John Cusack makes a great Edgar Allen Poe. From the beginning of this masterfully executed thriller directed by a deft James McTeigue, suspense grips you. The somber sets and lavish costumes add intrigue to this period piece set in 19th century Baltimore. A series of murders occur. Detective Fields, played with aplomb by Luke Evans, is assigned to find the victim's serial killer. Grisly it is at times.
The pit and the pendulum murder could give you the desire to walk out, but this macabre event was all part of Poe. I feel this violent and gory scene is justified to show what he created. His mind at work. This particular murder is of a critic who wrote a scathing review for the newspaper which published Poe's work. During the pendulum's descent as blood gushes, the victim cries out, "Why are you doing this. I'm only a critic."
After the first murder, Poe becomes a suspect because it is evident that the crimes are based on his writing. When Detective Fields confronts him, Poe replies, "Is imagination now a felony?" The wit in the writing by Ben Livingston and Hanna Shakespeare helps to balance the grisly moments in this film. Their writing has the spirit of Poe.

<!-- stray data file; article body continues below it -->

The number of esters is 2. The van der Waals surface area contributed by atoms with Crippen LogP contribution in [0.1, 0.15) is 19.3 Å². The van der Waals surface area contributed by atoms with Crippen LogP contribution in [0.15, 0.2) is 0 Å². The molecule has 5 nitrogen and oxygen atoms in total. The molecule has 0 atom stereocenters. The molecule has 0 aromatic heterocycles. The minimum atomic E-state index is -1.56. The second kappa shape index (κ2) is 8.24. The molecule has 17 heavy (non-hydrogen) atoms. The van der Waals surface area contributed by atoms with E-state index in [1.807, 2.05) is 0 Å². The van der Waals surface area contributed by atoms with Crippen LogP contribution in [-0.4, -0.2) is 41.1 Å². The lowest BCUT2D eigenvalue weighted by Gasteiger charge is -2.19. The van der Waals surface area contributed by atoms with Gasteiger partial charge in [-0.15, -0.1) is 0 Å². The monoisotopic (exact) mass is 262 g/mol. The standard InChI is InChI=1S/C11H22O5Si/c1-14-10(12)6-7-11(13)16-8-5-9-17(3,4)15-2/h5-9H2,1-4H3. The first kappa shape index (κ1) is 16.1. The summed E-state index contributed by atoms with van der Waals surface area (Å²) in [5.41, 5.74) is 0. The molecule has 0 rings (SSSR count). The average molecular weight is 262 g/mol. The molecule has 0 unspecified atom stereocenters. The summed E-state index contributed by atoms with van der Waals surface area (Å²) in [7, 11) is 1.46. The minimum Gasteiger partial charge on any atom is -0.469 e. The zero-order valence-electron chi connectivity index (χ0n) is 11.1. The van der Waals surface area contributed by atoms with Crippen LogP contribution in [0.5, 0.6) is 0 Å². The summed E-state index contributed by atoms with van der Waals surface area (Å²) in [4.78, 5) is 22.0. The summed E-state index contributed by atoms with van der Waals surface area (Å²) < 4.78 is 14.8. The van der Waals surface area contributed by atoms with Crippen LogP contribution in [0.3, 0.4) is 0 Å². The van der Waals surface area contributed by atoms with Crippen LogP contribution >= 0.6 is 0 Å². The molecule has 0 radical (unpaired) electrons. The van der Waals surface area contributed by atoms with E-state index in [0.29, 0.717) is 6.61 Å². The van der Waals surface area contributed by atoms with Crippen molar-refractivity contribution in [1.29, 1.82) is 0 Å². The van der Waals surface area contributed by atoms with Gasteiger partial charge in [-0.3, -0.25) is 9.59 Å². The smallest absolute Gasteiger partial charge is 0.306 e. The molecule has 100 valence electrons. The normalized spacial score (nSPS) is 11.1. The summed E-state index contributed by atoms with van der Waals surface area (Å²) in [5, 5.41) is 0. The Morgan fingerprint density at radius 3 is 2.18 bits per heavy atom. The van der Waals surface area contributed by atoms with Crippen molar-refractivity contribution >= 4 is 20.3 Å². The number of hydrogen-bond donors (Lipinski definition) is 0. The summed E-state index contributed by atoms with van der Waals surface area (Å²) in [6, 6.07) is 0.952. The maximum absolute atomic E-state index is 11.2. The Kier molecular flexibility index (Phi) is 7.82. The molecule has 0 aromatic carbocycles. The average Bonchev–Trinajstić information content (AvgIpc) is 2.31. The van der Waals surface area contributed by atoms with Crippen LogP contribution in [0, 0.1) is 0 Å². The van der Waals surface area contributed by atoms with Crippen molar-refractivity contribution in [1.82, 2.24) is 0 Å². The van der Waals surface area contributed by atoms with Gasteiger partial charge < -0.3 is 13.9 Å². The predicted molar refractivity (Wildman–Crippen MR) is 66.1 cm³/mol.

At the onset of the film Poe cavorts in a bar and it is apparent that he has a severe drinking problem, but he used alcohol to create.
Another problem is that he is in love with Brendan Gleeson's daughter played with the right amount of coyness by Alice Eve who is Emily Hamilton. Gleeson portrays Captain Hamilton who is the town's wealthiest. Gleeson struts and gloats in his role and is thoroughly a joy to watch as a blowhard. Captain Hamilton loathes Poe as he believes Poe is the murderer. Meanwhile Emily wants to marry Poe despite her father's objection.
Emily plans to tell her father at a masked ball he is throwing, but during this ball at which Poe is disguised as a guest, she is abducted. Poe becomes the suspect , but soon everyone works together to find the beauteous Emily. The costumes by a talented Carlo Poggiolo at this ball heighten the gotta-find -the-killer atmosphere. Cat and mouse is played throughout the film and it becomes fun to guess the who done it, to whom and why. The Murders in the Rue Morgue and The Masque of the Red Death are referenced and add intrigue...
The Raven's poetic climax is satisfying and solves the riddle poignantly. The Victorian era shown in somber lighting amidst eerie sets by Kerrie Brown add to the suspense and the gratification of having viewed a true mystery with its riddles that at times rest in where else? -- a graveyard.
Catch this one along with a strong elbow to escort you through the terror. If a good creep out done with style is one of your guilty pleasures, see The Raven.